This study was aimed at broadening the knowledge of aspects of holography by examining three areas of importance, namely: i) qualitative holographic nondestructive testing, as applicable to flaw detection, ii) quantitative holographic interferometry and iii) white-light transfer reflection holography, with particular emphasis on the multiplexing principle. The objects used to evaluate the viability of qualitative holographic nondestructive testing were various carbon fibre airframe sections, a ceramic tube and a ceramic mould. The real-time and double-exposure holographic techniques were used to investigate the objects. Hot air was employed as the stress application medium. The results obtained clearly show the viability of holography as a nondestructive testing technique for the detection of debonds, delaminations, cracks, etcetera. In the second part of the study, the zero-order and fringe-counting techniques were applied to a cantilever loading experiment as a means of quantitatively determining the cantilever's displacement. It was determined that displacements with an accuracy of circa 85 % could be obtained by using the abovementioned techniques. In the final part of this study the transfer and multiplexing principles were rigorously examined. As a result, it was found that when reflection holograms were used as masters, excessively dim transfer holograms were produced. Transmission masters produced much brighter transfer holograms and displayed the capability of individually reproducing the images recorded. However, the angle of visibility of the individual images produced was found to be unsatisfactory and therefore warrants further investigation.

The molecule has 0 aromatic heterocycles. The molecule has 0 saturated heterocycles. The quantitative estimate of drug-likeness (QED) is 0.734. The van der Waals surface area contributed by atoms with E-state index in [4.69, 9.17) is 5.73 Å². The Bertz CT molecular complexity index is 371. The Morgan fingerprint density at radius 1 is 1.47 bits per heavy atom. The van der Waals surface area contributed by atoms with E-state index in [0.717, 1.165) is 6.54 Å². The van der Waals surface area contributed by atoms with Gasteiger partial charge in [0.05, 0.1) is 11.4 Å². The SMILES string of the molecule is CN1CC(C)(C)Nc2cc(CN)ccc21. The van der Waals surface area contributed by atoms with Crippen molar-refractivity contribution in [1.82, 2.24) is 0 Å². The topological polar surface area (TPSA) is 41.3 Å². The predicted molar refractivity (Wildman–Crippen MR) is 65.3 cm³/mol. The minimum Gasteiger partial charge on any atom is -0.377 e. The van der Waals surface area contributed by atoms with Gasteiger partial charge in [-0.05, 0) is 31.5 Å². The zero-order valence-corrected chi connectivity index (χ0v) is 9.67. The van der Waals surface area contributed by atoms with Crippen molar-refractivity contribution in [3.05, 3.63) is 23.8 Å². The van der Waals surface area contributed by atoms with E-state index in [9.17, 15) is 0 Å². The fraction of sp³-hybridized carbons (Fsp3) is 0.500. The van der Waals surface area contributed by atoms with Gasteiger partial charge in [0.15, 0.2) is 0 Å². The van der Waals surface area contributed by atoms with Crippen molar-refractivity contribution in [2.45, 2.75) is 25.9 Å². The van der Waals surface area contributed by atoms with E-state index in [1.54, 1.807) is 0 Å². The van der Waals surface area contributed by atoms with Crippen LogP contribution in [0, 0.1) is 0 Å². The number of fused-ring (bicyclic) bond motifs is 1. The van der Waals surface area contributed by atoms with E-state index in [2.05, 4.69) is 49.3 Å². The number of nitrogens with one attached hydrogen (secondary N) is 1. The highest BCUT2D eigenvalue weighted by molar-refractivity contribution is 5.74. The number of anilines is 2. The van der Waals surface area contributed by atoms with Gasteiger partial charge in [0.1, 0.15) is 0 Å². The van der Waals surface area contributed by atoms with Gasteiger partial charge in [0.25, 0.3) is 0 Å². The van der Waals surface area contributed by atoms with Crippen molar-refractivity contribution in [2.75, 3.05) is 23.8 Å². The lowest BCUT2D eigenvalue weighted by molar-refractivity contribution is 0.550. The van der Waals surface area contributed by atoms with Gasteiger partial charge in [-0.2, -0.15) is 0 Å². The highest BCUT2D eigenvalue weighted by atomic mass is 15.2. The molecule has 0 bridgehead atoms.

Multi-pulse laser holography of vibrating objects